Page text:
One of her take home messages was “don’t ask permission. Just do it.” LaDuke seems to be doing it all.
The mother of six children has successfully fought off the genetic engineering of wild rice. She grows her own corn and maintains a busy speaking schedule that has her addressing crowds across the continent and world, at universities and in communities facing mines and coal plants. LaDuke has written prolifically for magazines and authored three books, The Militarization of Indian Country, Recovering the Sacred: The Power of Naming and Claiming and All Our Relations: Native Struggles for Land and Life.
Ralph Nader, advocate for the public interest in the U.S., chose LaDuke to run with him twice on the Green Party presidential ticket in the U.S. federal elections in 1996 and 2000.
LaDuke is a founder and co-director of Honor the Earth, a native-led organization that was established by LaDuke and Indigo Girls Amy Ray and Emily Saliers in 1993. Honor the Earth attempts to address two needs of the native environmental movement: the need to break the geographic and political isolation of native communities and the need to increase financial resources for organizing and change.
The corporate elite and the governments that support their interests will most certainly oppose any strong movement towards opposing capitalism and decolonization with your feet, which LaDuke emulates with her life work.
Minutes before LaDuke’s Thursday night address, a group of students from the University of New Brunswick and the NB College of Craft and Design sent a clear message to those gathered at the pre-budget consultation in Fredericton that the consultation was a sham. The students held banners that denounced the marginalization of dissent through consultation and the government’s moves to further commodify health care, education and the environment.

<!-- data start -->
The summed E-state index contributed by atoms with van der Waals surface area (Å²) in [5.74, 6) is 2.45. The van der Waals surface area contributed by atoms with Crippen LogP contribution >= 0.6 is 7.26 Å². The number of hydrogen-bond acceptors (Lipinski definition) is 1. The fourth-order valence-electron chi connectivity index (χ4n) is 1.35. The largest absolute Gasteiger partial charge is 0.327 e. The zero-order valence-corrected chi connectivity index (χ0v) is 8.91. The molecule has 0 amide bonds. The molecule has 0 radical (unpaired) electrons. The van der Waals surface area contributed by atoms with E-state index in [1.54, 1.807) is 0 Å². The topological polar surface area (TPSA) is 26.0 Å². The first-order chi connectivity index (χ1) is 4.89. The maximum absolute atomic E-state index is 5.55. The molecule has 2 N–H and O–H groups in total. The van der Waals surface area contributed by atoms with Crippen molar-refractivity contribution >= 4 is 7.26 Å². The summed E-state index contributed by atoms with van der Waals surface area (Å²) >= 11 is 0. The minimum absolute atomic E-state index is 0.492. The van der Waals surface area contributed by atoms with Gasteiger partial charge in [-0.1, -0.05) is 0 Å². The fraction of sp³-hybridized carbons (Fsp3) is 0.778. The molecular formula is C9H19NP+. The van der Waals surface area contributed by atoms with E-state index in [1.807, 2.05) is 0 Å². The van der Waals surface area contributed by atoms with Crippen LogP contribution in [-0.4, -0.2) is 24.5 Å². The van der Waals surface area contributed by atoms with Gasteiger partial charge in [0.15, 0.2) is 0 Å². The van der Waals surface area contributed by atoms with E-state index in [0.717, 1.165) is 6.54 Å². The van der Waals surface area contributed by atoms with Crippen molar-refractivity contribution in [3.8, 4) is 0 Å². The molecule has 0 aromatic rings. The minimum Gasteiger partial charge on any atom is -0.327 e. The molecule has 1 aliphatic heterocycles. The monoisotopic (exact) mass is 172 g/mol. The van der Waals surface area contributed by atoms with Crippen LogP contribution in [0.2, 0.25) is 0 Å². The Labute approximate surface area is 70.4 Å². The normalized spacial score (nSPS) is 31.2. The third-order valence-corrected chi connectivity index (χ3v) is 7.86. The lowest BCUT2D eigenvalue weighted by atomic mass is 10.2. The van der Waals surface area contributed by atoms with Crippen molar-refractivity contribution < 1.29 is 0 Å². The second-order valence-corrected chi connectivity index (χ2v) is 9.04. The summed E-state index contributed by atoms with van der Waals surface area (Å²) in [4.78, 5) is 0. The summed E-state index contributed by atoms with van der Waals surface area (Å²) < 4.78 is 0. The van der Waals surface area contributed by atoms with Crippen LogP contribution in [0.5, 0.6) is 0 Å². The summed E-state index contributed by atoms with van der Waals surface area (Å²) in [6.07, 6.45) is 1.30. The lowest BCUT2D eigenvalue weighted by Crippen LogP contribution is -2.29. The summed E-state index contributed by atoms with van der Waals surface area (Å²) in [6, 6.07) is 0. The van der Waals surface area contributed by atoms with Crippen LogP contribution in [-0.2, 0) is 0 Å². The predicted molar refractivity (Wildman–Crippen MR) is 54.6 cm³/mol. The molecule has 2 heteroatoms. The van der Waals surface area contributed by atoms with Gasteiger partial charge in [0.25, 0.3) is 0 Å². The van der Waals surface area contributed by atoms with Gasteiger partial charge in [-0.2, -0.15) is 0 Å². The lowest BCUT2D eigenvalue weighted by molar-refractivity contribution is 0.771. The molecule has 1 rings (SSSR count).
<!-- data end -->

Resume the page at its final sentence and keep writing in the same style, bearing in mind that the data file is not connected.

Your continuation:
Marion Miller, a student organizer at the Craft College, addressed over 100 people gathered at the consultation before it started. She said, “This government has no intention of listening to students, workers or shale gas opponents. And we have no desire to rationalize decaying capitalism through austerity, privatization and deregulation. We will organize and we will stop the privatization of education and health care, and we will stop dirty and risky fossil fuels like shale gas.”
In a conversation with students the day before the pre-budget consultation, LaDuke remarked on the limitations of consultations. She often attends public hearings and argues her case against extreme energy but she is also not afraid to get arrested at a protest for something she believes in. She was arrested at Clayoquot Sound in British Columbia in the nineties for chaining herself to a 1,000 year old tree to stop it from being turned into a phone book.
Next on LaDuke’s plate: protesting the proposed Keystone pipeline in Washington, D.C. on Sunday, Feb. 17th with her grandchildren and thousands of other Americans.
Tracy Glynn is on the board of the NB Media Co-op.